Some of the other work I was involved in over the next five weeks included researching and summarising proposed amendments to the Burial and Cremation Bill NT, researching and developing an internal briefing paper to help with the future evaluation and monitoring of APO NT’s Partnership Principles, and coordinating the APO NT submission to the Social Security Commission Bill inquiry. The team at APO NT offered guidance but also gave me a lot of autonomy in developing my work and in deciding what needed to be done to achieve the goals we had set. This was exciting but also daunting, as I understood the importance of the work I was involved in and sometimes felt unqualified and inexperienced. However, my supervisor and the other policy officers at APO NT were generous with their time, despite their busy schedules and numerous deadlines, and were more than willing to offer support, guidance and feedback throughout my different projects that helped me to move past these concerns. I feel that the independence and autonomy I was granted definitely helped me to gain confidence and skills that I otherwise might not have been able to develop, and meant that I found it incredibly rewarding to take responsibility for the work I produced. Additionally, the feedback and suggestions I received from other policy officers both within APO NT and the wider advocacy sector helped me to further develop not only my own ideas and writing, but also my understanding of how policy positions evolve and are formed by the contributions of a number of people and organisations.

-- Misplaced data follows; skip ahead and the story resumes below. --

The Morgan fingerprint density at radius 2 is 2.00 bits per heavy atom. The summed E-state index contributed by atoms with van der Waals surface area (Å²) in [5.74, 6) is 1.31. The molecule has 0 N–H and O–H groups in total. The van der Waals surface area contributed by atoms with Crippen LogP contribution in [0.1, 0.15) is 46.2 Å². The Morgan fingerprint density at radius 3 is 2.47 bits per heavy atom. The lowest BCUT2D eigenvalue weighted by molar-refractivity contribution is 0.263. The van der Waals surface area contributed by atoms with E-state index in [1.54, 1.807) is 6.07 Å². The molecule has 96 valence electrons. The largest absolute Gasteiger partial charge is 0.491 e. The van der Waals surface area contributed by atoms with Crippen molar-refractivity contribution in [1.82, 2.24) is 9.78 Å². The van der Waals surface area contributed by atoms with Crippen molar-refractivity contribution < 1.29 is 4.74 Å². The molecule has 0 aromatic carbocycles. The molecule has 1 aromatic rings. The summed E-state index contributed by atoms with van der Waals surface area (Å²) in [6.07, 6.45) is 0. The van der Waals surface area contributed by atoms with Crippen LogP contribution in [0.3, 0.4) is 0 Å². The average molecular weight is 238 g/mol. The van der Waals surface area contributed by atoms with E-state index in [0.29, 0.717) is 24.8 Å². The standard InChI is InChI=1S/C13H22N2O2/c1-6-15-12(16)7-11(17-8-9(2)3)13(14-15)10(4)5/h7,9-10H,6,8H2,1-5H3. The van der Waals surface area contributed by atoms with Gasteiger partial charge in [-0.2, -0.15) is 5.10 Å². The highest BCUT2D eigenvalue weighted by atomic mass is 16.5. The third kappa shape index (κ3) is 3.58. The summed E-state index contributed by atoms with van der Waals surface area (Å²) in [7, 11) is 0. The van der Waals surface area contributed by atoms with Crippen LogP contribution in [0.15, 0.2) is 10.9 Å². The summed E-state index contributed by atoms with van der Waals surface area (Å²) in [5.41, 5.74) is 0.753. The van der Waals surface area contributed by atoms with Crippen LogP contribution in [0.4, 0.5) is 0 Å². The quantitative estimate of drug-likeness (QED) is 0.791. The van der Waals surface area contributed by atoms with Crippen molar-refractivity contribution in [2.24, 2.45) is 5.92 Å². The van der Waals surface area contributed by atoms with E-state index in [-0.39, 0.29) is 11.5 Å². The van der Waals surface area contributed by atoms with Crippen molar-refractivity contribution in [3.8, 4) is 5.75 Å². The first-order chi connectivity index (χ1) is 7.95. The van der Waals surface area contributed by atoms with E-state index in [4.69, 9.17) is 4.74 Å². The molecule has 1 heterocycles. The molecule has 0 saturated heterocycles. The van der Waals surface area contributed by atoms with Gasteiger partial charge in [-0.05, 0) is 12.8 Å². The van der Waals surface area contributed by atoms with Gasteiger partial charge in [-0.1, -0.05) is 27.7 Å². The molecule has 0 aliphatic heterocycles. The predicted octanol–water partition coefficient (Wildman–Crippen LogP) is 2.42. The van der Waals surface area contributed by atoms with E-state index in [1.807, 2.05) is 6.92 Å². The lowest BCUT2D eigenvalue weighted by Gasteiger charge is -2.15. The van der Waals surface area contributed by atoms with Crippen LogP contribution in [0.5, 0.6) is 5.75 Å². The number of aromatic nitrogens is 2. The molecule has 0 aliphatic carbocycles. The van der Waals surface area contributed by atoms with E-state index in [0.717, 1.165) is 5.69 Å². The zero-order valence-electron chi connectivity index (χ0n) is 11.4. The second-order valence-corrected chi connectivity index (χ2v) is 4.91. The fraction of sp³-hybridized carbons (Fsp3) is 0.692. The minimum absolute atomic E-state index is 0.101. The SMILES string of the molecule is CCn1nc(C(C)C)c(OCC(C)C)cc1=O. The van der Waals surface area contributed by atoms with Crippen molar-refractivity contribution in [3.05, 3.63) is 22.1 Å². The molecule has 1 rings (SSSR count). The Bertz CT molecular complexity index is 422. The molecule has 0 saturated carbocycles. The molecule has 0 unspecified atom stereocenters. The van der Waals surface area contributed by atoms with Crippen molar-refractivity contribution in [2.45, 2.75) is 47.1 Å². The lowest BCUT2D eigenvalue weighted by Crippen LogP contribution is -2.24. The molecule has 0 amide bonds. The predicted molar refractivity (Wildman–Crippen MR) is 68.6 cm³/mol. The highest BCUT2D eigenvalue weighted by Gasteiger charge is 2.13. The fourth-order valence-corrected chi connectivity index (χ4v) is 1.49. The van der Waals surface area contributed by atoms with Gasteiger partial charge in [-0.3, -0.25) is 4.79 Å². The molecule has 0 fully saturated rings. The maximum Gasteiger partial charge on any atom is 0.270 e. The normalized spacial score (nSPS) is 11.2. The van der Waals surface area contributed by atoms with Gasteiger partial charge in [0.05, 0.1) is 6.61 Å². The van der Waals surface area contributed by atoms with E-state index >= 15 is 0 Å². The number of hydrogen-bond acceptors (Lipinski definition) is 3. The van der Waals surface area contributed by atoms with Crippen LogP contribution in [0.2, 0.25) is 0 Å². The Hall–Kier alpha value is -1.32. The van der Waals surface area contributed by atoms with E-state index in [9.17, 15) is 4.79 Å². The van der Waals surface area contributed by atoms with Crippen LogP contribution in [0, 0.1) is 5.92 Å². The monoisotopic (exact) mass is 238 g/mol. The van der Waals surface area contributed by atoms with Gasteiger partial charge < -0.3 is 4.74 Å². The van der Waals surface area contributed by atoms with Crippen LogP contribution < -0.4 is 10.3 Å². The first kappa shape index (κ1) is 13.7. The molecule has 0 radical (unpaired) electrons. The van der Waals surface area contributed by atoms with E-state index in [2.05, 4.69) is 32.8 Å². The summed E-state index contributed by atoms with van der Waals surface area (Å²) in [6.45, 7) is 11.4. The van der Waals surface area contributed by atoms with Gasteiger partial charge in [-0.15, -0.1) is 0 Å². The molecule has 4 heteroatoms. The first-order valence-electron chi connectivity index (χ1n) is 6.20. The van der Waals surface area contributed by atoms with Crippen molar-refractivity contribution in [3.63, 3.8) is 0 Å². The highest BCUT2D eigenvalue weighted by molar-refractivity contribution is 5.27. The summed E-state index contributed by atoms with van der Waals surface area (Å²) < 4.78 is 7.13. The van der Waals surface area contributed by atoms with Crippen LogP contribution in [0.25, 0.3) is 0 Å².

Perhaps one of the most difficult but rewarding projects was researching and putting together an internal briefing paper on the monitoring and evaluation of APO NT’s partnership principles for NGOs engaging in service delivery partnerships with Aboriginal community-controlled organisations in the NT. This was a challenging project to work on because I had little experience with this topic and APO NT has had limited capacity to undertake work on this process, meaning there was little previous work for me to draw from. However, my own research and analysis skills combined with the helpful and generous feedback and suggestions of APO NT policy officers meant that I found it a fascinating project to work on. It was exciting to be a part of the developmental stage of a process that would help ensure the efficacy and effectiveness of principles that were central to much of APO NT’s work, and I certainly learnt a lot about what constitutes a genuine partnership between NGOs and Aboriginal community controlled organisations, the importance of monitoring and evaluation of these partnerships, and the role of a peak body such as APO NT in this process.